March 12th, 2010

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What's In a Name?

I've sometimes found my last name misspelled, and I tended to assume that this was party because it isn't really a common one. Well, I went to http://www.census.gov/genealogy/names/dist.all.last and discovered that BURSTEIN is actually the 20,352nd most common surname in the USA. Here's what else I found:

BERNSTEIN is the 2,098th most common US surname
BURSTEIN is the 20,352nd most common US surname
BERSTEIN is the 38,576th most common US surname
BURNSTEIN is the 65,237th most common US surname

So I can understand why people might, on hearing my last name, spell it as BERNSTEIN...but why is it that people who see my name on the Internet tend to retype it as BURNSTEIN? That's far less common!
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Kate Milford on the Nebula Nominees

Author Kate Milford (whose novel The Boneshaker will be out in May) has decided to blog about the current Nebula nominees in short fiction. In her first post on the topic, she discusses the nominees in Short Story, including "I Remember the Future," and has some fascinating things to say about all of them. Here's what she says in summary:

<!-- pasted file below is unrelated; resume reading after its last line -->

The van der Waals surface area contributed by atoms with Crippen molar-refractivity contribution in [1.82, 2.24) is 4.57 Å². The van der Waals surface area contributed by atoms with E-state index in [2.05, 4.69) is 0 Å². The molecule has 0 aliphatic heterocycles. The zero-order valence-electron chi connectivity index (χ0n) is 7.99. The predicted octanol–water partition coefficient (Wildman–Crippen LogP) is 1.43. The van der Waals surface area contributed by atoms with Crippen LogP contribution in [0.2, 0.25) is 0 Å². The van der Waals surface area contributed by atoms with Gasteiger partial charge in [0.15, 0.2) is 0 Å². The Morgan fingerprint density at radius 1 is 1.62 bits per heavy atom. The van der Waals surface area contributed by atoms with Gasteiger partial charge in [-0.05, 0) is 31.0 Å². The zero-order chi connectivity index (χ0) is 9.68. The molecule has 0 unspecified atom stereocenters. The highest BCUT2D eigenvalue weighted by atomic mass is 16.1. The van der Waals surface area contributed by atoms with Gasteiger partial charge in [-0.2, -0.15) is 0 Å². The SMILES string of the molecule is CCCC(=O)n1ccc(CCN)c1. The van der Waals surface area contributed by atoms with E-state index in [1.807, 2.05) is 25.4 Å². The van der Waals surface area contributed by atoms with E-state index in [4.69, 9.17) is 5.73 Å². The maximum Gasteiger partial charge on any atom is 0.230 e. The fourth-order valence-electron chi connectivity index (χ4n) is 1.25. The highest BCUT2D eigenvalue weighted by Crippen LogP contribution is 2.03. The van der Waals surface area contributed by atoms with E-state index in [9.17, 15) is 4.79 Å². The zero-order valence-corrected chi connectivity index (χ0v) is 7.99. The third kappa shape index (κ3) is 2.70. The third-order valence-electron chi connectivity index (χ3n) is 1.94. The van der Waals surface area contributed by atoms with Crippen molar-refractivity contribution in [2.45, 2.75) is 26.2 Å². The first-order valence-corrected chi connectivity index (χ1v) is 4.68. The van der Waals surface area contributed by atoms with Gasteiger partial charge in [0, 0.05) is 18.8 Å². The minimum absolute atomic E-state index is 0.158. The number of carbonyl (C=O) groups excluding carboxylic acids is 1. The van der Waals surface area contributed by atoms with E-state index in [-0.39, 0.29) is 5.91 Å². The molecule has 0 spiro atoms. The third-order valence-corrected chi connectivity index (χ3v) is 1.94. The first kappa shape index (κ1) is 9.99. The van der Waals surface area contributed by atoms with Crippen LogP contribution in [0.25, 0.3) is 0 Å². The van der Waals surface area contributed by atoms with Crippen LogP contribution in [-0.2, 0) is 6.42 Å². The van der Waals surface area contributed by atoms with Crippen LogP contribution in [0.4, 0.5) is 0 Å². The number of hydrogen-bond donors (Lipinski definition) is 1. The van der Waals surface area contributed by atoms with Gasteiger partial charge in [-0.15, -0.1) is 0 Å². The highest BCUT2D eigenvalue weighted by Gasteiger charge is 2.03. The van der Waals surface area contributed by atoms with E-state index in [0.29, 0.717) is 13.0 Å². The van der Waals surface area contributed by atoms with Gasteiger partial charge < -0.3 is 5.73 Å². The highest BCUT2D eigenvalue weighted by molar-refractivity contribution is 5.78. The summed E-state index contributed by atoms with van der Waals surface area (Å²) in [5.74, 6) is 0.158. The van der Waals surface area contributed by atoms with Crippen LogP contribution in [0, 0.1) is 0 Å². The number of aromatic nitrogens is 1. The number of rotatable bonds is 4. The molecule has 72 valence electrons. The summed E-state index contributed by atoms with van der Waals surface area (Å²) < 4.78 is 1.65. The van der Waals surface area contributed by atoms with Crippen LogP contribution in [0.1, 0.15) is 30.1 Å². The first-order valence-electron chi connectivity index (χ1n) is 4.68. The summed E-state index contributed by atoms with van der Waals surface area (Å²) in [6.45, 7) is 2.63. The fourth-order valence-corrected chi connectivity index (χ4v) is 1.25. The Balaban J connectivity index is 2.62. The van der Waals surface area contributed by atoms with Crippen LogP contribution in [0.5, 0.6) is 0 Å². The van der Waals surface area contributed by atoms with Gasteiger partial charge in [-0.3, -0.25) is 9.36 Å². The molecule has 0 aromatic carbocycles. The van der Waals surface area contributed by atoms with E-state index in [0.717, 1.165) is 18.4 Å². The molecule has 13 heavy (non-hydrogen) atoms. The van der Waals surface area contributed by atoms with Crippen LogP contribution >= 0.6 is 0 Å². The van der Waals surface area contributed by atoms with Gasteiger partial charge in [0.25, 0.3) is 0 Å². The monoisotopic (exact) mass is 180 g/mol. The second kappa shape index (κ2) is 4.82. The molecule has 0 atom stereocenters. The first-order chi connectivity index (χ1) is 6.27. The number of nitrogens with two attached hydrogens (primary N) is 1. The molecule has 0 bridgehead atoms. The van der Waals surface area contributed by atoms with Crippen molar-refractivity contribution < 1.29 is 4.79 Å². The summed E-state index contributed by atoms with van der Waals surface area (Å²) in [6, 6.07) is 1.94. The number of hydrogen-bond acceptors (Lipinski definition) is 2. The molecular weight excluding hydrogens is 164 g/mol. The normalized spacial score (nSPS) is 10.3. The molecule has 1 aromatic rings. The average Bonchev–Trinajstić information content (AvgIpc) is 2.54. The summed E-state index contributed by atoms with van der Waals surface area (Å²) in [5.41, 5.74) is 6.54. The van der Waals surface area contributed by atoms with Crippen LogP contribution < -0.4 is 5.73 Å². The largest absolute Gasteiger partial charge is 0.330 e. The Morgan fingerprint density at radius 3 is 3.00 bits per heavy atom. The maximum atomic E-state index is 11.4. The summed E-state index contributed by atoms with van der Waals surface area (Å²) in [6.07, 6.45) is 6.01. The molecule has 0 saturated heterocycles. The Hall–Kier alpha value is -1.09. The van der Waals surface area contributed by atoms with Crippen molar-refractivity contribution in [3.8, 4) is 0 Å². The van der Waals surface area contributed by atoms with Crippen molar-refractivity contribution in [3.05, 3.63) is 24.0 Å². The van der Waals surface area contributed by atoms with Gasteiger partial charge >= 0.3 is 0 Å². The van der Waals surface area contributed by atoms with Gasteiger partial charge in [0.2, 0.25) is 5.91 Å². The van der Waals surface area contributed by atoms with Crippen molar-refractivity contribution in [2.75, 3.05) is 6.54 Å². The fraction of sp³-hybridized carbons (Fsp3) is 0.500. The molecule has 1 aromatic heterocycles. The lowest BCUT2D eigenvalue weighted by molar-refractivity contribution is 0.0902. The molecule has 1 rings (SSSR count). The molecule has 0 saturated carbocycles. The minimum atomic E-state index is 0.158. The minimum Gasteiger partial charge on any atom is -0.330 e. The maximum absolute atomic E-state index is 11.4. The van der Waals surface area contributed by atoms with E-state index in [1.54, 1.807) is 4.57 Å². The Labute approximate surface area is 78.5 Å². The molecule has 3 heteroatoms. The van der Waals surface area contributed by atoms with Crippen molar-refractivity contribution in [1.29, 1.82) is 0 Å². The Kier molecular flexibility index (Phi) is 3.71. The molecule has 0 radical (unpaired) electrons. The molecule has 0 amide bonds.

These are stories about identity. They’re about what it means to be the man or woman who you think you are, or who you want to be: a writer, a futurist, a physician, a good Muslim, a father or a mother, a husband or a wife, your own person, a legacy, a love, a family. Free to choose. Alive, or just surviving. Human, or not. They’re about what it means to belong, or not. They’re about how you maintain yourself, the person you believe you are, the way you want yourself to be–how you do that when the world you inhabit, whether it’s a city or a tiny life raft or a space exploration program, seems bent on turning you into something else. It’s about the things you do, from simple decisions made to extraordinary actions taken, to stay true to the person you know yourself–or want yourself–to be.


If you're interested in this year's Nebula nominees, her post is most definitely worth reading. You can find it here:

The Informed Voter Project, Part the First: The Nebula Award Short Story Finalists